• Now, add the Elastic repository to APT sources so that you can install all the required ELK package.
echo "deb https://artifacts.elastic.co/packages/7.x/apt stable main" | sudo tee –a /etc/apt/sources.list.d/elastic-7.x.list
  • Next, update the system using the following commands.
sudo apt update
  • Now its time to Install Elasticsearch with the following command:
sudo apt-get install elasticsearch
Install Elasticsearch
Install Elasticsearch

Configuring Elasticsearch on Ubuntu Machine

Now that you have successfully installed Elasticsearch on your ubuntu machine, it is important to configure the hostname and the port in the Elasticsearch configuration file. Let’s do it.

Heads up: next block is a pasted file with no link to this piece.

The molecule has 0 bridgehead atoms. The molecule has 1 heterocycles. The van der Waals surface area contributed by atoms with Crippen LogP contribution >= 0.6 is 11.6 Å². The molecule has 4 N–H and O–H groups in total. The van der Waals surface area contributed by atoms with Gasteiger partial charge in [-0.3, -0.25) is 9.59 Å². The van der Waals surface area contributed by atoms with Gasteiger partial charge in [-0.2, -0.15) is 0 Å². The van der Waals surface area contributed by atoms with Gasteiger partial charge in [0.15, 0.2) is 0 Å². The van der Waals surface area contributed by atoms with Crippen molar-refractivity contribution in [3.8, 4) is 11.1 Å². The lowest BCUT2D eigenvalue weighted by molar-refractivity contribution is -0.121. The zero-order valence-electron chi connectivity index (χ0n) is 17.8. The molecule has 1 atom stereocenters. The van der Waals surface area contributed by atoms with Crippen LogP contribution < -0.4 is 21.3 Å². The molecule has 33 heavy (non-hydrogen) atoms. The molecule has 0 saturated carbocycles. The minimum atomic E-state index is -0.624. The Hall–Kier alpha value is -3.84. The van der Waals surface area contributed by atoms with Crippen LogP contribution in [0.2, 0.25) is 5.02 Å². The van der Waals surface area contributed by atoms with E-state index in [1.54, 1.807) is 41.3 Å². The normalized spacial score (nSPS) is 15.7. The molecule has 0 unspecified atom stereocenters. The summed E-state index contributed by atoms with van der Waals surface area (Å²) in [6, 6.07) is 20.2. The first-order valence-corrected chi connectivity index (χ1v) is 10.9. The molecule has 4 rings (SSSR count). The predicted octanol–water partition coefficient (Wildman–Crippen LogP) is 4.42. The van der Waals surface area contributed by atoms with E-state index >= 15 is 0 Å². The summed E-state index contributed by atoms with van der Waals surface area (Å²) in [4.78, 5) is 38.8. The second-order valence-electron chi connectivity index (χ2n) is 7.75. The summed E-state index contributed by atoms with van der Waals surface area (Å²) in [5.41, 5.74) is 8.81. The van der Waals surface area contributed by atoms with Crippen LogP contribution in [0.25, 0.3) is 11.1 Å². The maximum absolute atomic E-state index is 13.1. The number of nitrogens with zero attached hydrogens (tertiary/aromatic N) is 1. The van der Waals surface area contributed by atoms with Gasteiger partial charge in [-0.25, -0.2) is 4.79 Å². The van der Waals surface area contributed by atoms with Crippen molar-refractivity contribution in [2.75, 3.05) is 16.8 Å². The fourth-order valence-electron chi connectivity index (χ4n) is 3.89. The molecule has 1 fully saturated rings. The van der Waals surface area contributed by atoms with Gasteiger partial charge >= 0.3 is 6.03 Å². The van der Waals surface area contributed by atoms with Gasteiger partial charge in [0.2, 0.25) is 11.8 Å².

• Open the Elasticsearch configuration file with below command and uncomment the network.host, http.port parameter.
vi /etc/elasticsearch/elasticsearch.yml
 uncomment the network.host, http.port parameter.
Uncomment the network. Host, http. Port parameter.
  • In the Elasticsearch configuration file update the discovery.type as below.
update the discovery.type
Update the discovery.type
  • Now, start and enable the Elasticsearch service on the ubuntu machine using below commands.
sudo systemctl enable elasticsearch.service
sudo systemctl start elasticsearch.service
start and enable the Elasticsearch service
start and enable the Elasticsearch service
 Checking the Elasticsearch service status
Checking the Elasticsearch service status
  • Finally, verify the Elasticsearch installtion by running the curl command on your machine on port 9200.
curl http://127.0.0.1:9200
Verify the Elasticsearch service